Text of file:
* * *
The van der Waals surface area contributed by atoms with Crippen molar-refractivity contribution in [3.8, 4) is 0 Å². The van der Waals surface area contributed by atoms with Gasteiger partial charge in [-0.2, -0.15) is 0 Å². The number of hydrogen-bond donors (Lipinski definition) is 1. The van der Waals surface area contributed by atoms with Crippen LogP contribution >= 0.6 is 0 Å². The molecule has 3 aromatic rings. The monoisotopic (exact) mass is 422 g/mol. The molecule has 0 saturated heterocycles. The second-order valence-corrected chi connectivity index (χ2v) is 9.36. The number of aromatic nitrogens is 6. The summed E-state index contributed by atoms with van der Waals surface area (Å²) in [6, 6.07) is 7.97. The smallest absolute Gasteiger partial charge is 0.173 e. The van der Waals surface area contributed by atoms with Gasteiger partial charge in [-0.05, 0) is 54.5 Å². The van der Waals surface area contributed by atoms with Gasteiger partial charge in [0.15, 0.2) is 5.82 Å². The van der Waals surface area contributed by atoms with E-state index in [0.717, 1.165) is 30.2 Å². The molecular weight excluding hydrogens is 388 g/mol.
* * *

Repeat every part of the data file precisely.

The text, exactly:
The van der Waals surface area contributed by atoms with Crippen molar-refractivity contribution in [3.8, 4) is 0 Å². The van der Waals surface area contributed by atoms with Gasteiger partial charge in [-0.2, -0.15) is 0 Å². The number of hydrogen-bond donors (Lipinski definition) is 1. The van der Waals surface area contributed by atoms with Crippen LogP contribution >= 0.6 is 0 Å². The molecule has 3 aromatic rings. The monoisotopic (exact) mass is 422 g/mol. The molecule has 0 saturated heterocycles. The second-order valence-corrected chi connectivity index (χ2v) is 9.36. The number of aromatic nitrogens is 6. The summed E-state index contributed by atoms with van der Waals surface area (Å²) in [6, 6.07) is 7.97. The smallest absolute Gasteiger partial charge is 0.173 e. The van der Waals surface area contributed by atoms with Gasteiger partial charge in [-0.05, 0) is 54.5 Å². The van der Waals surface area contributed by atoms with Gasteiger partial charge in [0.15, 0.2) is 5.82 Å². The van der Waals surface area contributed by atoms with E-state index in [0.717, 1.165) is 30.2 Å². The molecular weight excluding hydrogens is 388 g/mol.